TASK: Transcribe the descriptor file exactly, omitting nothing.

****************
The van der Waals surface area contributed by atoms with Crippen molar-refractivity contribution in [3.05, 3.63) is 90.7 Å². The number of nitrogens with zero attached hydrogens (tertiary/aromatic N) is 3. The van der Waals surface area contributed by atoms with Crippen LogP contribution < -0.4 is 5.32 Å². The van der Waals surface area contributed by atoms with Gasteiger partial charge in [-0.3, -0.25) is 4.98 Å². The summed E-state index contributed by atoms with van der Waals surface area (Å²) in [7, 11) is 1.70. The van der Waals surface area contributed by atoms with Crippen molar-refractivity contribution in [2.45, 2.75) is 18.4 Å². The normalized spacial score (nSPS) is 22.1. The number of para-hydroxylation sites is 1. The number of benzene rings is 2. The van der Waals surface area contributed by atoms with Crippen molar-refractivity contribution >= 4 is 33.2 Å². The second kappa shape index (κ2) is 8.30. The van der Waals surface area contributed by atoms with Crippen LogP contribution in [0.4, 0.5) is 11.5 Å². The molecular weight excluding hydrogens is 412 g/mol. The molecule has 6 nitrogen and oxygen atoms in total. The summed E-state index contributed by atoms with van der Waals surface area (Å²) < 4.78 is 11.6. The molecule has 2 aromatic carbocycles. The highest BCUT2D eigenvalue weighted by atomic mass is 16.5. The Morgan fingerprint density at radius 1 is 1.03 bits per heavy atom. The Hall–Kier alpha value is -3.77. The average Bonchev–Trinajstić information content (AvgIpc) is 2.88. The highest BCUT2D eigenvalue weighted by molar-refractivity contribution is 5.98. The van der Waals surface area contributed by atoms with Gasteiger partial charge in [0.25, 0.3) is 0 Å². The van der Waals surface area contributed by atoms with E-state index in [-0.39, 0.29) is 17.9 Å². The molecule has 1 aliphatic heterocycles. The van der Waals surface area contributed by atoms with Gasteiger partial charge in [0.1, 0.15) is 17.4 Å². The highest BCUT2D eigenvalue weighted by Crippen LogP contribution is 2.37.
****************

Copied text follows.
The van der Waals surface area contributed by atoms with Crippen molar-refractivity contribution in [3.05, 3.63) is 90.7 Å². The number of nitrogens with zero attached hydrogens (tertiary/aromatic N) is 3. The van der Waals surface area contributed by atoms with Crippen LogP contribution < -0.4 is 5.32 Å². The van der Waals surface area contributed by atoms with Gasteiger partial charge in [-0.3, -0.25) is 4.98 Å². The summed E-state index contributed by atoms with van der Waals surface area (Å²) in [7, 11) is 1.70. The van der Waals surface area contributed by atoms with Crippen molar-refractivity contribution in [2.45, 2.75) is 18.4 Å². The normalized spacial score (nSPS) is 22.1. The number of para-hydroxylation sites is 1. The number of benzene rings is 2. The van der Waals surface area contributed by atoms with Crippen molar-refractivity contribution >= 4 is 33.2 Å². The second kappa shape index (κ2) is 8.30. The van der Waals surface area contributed by atoms with Crippen LogP contribution in [0.4, 0.5) is 11.5 Å². The molecular weight excluding hydrogens is 412 g/mol. The molecule has 6 nitrogen and oxygen atoms in total. The summed E-state index contributed by atoms with van der Waals surface area (Å²) < 4.78 is 11.6. The molecule has 2 aromatic carbocycles. The highest BCUT2D eigenvalue weighted by atomic mass is 16.5. The Morgan fingerprint density at radius 1 is 1.03 bits per heavy atom. The Hall–Kier alpha value is -3.77. The average Bonchev–Trinajstić information content (AvgIpc) is 2.88. The highest BCUT2D eigenvalue weighted by molar-refractivity contribution is 5.98. The van der Waals surface area contributed by atoms with Gasteiger partial charge in [0.25, 0.3) is 0 Å². The van der Waals surface area contributed by atoms with E-state index in [-0.39, 0.29) is 17.9 Å². The molecule has 1 aliphatic heterocycles. The van der Waals surface area contributed by atoms with Gasteiger partial charge in [0.1, 0.15) is 17.4 Å². The highest BCUT2D eigenvalue weighted by Crippen LogP contribution is 2.37.